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An overview of supply chain finance, blockchain, and the Cloud
Blog //05-05-2022

An overview of supply chain finance, blockchain, and the Cloud

by Amanda Grant, Chief Product Officer

A growing need exists for a supply chain finance infrastructure that allows organisations and financial institutions to deploy more scalable, flexible solutions. The pandemic kicked the finance and accounting industry's previously slow digital transformation strategies into high gear.

Due to security regulations regarding data handling and the lack of processes already in place, the sudden move to remote working of people at every stage of the supply chain presented a huge challenge for financial institutions.

Today, it is paramount that CFOs demonstrate agility, flexibility, and responsiveness when it comes to the operations of their supply chain finance. Innovation is the key to success for companies with continuous improvement across their supply chains and businesses - and who remain relevant and dynamic in a highly competitive market.

Supply chain finance allows businesses to improve their working capital, build stronger supplier relationships, and reduce supply chain risk. With the pace of change continuing to accelerate, your organisation must enhance the efficiency and transparency of its supply chain. Fortunately, newer technologies such as the Cloud, AI and blockchain can help simplify the process.

What is supply chain finance?

For companies looking to improve their working capital and cash flow position, supply chain finance (SFC) is arguably the most important solution. This underscores the increasing importance of supply chain finance programs, which often are not only an affordable source of capital but also help the ecosystem to improve financial structures, working capital, and payment flows.

SCF encourages collaboration between buyers and sellers. It is a term used to describe the use of technology-based solutions that aim to lower financing costs through the improvement of business efficiency for buyers and sellers linked in a sales transaction. This usually involves automating transactions, tracking settlement processes, and overseeing invoice approvals from initiation to completion.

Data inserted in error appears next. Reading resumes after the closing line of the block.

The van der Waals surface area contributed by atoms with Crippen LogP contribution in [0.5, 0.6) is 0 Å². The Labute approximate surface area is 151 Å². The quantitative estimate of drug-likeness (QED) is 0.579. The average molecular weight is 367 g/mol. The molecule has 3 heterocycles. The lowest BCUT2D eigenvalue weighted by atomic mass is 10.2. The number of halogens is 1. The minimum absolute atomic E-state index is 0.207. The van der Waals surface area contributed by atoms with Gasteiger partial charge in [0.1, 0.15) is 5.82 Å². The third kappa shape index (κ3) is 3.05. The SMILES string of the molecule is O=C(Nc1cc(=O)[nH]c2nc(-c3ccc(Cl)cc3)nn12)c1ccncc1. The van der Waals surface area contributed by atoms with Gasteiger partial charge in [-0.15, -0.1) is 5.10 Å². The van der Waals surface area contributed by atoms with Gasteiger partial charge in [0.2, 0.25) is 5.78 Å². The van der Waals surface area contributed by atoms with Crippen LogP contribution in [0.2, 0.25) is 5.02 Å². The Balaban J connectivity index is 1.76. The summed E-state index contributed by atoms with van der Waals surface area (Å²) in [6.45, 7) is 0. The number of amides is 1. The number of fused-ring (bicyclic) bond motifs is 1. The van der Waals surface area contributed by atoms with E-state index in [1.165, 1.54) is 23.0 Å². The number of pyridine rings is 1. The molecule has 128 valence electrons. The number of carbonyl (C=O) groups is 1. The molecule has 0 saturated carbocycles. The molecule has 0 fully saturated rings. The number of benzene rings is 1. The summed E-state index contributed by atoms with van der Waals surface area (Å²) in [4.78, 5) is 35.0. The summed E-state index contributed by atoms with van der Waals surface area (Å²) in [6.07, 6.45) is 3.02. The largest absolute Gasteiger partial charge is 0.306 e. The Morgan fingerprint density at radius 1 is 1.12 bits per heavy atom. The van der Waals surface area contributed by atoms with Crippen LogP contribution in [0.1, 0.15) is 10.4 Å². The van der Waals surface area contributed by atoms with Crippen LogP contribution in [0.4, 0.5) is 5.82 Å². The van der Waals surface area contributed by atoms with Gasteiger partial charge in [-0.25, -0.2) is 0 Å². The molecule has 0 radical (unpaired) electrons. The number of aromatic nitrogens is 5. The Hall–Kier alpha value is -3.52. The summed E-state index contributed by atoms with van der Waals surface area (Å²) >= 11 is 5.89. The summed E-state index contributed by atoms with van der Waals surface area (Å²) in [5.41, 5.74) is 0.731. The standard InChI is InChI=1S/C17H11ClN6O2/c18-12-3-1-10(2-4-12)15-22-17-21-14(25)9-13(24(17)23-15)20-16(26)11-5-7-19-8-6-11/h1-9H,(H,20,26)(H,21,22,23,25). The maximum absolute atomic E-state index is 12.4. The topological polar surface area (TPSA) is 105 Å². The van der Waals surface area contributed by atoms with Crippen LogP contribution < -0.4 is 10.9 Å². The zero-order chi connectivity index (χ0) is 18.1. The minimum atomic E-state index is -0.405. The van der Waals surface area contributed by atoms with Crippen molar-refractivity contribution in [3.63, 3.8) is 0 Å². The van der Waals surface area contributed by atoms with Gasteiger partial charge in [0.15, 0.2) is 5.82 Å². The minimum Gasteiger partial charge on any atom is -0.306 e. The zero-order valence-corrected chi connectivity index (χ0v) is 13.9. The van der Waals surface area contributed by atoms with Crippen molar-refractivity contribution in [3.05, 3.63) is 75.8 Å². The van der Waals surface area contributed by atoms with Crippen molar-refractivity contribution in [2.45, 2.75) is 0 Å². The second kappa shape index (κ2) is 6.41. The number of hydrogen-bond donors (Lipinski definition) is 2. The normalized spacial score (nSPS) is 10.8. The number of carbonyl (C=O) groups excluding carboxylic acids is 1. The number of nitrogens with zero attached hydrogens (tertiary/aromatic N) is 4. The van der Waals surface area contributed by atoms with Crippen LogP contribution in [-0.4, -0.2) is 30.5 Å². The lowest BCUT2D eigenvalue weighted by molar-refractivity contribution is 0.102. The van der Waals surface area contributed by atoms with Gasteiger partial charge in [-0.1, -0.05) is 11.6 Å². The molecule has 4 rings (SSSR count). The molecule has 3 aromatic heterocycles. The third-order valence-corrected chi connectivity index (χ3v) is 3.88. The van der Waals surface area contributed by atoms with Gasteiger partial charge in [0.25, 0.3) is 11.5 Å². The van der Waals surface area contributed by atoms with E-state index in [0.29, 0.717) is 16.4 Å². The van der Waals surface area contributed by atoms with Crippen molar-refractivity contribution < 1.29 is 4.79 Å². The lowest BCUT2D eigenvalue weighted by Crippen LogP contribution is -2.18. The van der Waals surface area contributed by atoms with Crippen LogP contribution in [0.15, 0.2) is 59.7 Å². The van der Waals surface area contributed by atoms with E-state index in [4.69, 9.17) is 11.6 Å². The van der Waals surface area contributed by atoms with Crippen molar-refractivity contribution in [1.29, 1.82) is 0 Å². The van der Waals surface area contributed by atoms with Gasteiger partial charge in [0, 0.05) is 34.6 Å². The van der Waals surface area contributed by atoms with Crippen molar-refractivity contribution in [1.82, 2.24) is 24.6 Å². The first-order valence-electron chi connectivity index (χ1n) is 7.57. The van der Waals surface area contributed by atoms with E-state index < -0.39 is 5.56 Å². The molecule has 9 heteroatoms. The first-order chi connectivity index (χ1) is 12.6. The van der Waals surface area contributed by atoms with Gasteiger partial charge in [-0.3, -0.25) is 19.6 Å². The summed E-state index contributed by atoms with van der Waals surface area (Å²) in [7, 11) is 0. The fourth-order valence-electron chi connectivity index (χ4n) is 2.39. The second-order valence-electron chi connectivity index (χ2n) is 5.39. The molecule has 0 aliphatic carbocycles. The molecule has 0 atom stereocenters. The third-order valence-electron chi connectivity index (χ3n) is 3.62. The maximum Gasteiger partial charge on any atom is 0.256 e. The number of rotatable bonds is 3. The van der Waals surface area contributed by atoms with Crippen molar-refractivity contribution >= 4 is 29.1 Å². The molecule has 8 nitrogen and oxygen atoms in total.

SCF optimises working capital and provides liquidity between buyers and suppliers through the implementation of short-term credit. This allows suppliers to gain quicker access to money they are owed, whereas buyers gain more time to pay off their balances. It works best when the buyer has a better credit rating than the seller and can source capital from a bank or other financial provider at a lower cost.

One of the key benefits for both parties is that they can use the cash on hand for other projects to keep their respective operations running smoothly. For buyers, SCF allows them to negotiate better terms from the seller, such as extended payment schedules. Whereas sellers can unload products at a faster rate and receive immediate payment from the intermediary financing body.

How does supply chain finance work?

Although organisations may have different supply chain finance programs in place, most SCF processes commonly involve the following steps:

  1. Supplier uploads an invoice onto a supply chain finance platform
  2. The buyer approves the invoice for payment
  3. Supplier then selects chosen invoices for early payment via supply chain finance
  4. The supplier receives payment straight away, with a small fee deducted
  5. The buyer then pays the funder in full on the invoice due date

The benefits of using supply chain finance

Benefits for buyers

Buyers tend to focus on extending their days payables outstanding (DPO) whereas suppliers want to get paid as soon as possible to reduce their days sales outstanding (DSO). SCF can resolve the needs from both sides by allowing suppliers to receive payments early on, while buyers gain the flexibility to pay later on an agreed invoice due date.

Buyers can benefit from supply chain finance in the following ways:

  • As SCF supports suppliers with affordable financing, buyers can reduce the risk of disruption to the supply chain